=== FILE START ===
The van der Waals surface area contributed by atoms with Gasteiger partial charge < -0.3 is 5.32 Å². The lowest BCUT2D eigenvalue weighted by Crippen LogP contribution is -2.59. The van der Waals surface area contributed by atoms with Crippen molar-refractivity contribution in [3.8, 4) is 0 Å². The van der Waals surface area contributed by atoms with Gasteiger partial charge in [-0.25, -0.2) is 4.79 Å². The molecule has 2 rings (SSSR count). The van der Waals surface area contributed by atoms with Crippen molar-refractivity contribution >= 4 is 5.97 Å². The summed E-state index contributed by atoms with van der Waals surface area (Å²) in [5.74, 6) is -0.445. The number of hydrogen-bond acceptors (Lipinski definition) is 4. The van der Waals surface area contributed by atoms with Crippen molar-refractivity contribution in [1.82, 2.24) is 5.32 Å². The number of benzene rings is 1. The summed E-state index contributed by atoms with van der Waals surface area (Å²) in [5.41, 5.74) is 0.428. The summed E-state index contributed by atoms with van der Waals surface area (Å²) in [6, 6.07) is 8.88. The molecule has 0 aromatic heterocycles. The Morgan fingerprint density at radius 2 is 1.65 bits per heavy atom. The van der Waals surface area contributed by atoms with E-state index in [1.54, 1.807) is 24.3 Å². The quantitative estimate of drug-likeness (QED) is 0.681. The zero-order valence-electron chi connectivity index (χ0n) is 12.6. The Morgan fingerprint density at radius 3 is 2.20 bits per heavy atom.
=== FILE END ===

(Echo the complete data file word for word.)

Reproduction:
The van der Waals surface area contributed by atoms with Gasteiger partial charge < -0.3 is 5.32 Å². The lowest BCUT2D eigenvalue weighted by Crippen LogP contribution is -2.59. The van der Waals surface area contributed by atoms with Crippen molar-refractivity contribution in [3.8, 4) is 0 Å². The van der Waals surface area contributed by atoms with Gasteiger partial charge in [-0.25, -0.2) is 4.79 Å². The molecule has 2 rings (SSSR count). The van der Waals surface area contributed by atoms with Crippen molar-refractivity contribution >= 4 is 5.97 Å². The summed E-state index contributed by atoms with van der Waals surface area (Å²) in [5.74, 6) is -0.445. The number of hydrogen-bond acceptors (Lipinski definition) is 4. The van der Waals surface area contributed by atoms with Crippen molar-refractivity contribution in [1.82, 2.24) is 5.32 Å². The number of benzene rings is 1. The summed E-state index contributed by atoms with van der Waals surface area (Å²) in [5.41, 5.74) is 0.428. The summed E-state index contributed by atoms with van der Waals surface area (Å²) in [6, 6.07) is 8.88. The molecule has 0 aromatic heterocycles. The Morgan fingerprint density at radius 2 is 1.65 bits per heavy atom. The van der Waals surface area contributed by atoms with E-state index in [1.54, 1.807) is 24.3 Å². The quantitative estimate of drug-likeness (QED) is 0.681. The zero-order valence-electron chi connectivity index (χ0n) is 12.6. The Morgan fingerprint density at radius 3 is 2.20 bits per heavy atom.